How Russia’s CBDC might allow it to evade sanctions, trade with China
On 26 September, the United Kingdom announced a new package of sanctions against Russia. This round contains 92 sanctions, in response to referendums held by Russia in Ukraine following its controversial invasion. A number of these sanctions are meant to hurt executives from state-backed financial institutions.
Russian banks have been facing a lot of heat in the face of the invasion. Just last week, Germany joined Poland and Baltic states in their demand to expel more Russian banks from the SWIFT network in order to hurt Russia’s financial infrastructure.
Russia’s central bank has tried to tackle this problem by ramping up the development of its digital ruble and easing restrictions on the use of crypto for cross-border transactions.
A report by Reuters revealed the latest developments around Russian CBDCs. Anatoly Aksakov, Head of the Financial Committee in Russia’s lower house of parliament, has emphasized on the importance of a digital rouble, adding that it will play a significant role in evading sanctions that have been imposed by the west.
“The topic of digital financial assets, the digital rouble and cryptocurrencies is currently intensifying in society, as Western countries are imposing sanctions and creating problems for bank transfers, including in international settlements.”
As of now, the digital rouble is undergoing trials conducted by the Bank of Russia, in collaboration with other financial institutions. When the central bank had announced trials earlier this year, a dozen Russian banks showed interest in being a part of the pilot program.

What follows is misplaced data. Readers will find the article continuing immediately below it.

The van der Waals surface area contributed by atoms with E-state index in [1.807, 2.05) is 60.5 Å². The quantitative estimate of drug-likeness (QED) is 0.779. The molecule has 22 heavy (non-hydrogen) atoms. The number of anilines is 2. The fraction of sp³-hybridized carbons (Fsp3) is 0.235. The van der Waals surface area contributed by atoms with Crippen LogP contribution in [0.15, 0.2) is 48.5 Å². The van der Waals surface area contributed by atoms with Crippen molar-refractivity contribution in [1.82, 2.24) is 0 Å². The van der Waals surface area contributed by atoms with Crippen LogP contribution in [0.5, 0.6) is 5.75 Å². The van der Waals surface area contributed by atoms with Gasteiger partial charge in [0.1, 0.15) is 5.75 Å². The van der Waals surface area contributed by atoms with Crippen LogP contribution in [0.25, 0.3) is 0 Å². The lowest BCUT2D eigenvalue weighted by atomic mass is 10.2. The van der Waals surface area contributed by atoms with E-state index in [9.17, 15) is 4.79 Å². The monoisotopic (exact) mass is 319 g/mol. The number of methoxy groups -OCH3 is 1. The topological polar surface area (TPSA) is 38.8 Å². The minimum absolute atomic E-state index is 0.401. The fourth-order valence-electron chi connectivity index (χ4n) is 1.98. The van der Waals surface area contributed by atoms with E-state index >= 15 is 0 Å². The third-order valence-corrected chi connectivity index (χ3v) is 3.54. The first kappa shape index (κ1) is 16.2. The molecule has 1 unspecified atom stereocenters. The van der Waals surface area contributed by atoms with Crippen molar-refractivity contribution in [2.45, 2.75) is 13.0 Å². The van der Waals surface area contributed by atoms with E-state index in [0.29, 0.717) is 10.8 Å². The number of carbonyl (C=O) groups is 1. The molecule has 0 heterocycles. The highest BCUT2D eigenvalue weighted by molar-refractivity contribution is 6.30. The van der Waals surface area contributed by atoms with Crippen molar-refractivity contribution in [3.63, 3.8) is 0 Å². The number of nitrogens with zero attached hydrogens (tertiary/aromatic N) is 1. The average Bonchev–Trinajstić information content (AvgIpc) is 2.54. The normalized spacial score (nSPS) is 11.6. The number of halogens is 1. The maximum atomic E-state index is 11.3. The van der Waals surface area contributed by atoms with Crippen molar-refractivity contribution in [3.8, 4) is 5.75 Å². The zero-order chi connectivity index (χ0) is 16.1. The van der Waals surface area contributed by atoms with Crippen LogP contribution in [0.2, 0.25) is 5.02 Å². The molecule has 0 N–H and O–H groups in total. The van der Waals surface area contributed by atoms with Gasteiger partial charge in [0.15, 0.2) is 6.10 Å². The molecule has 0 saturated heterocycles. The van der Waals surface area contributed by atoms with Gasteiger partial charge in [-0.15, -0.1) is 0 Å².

Reducing dependency on the west
The Russian lawmaker also revealed that the digital rouble could be launched by early 2023 and the country plans to use it to facilitate mutual settlements with China. This, in a bid to reduce dependency on western infrastructure, as well as undermine dollar’s dominance in global trade.
Aksakov admitted that by launching the digital rouble, Russia is counting on other countries to use it in order to end “America’s control over the global financial system.” Such an outcome would do a lot to offset the damage that has been caused to Russian banks that have been banished from the SWIFT network.
Last week, the county took a step ahead in blockchain adoption when the Ministry of Finance and the Bank of Russia agreed on a bill to allow Russian citizens access to crypto for cross-border transactions. Deputy Finance Minister Alexey Moiseev reiterated the need to adopt crypto amid its rising popularity around the world.
A monetary policy update published by the Bank of Russia on 11 August stated that the central bank will conduct beta testing of smart contracts based on the digital rouble, followed by integration of all banks and credit institutions to the digital rouble platform in 2024.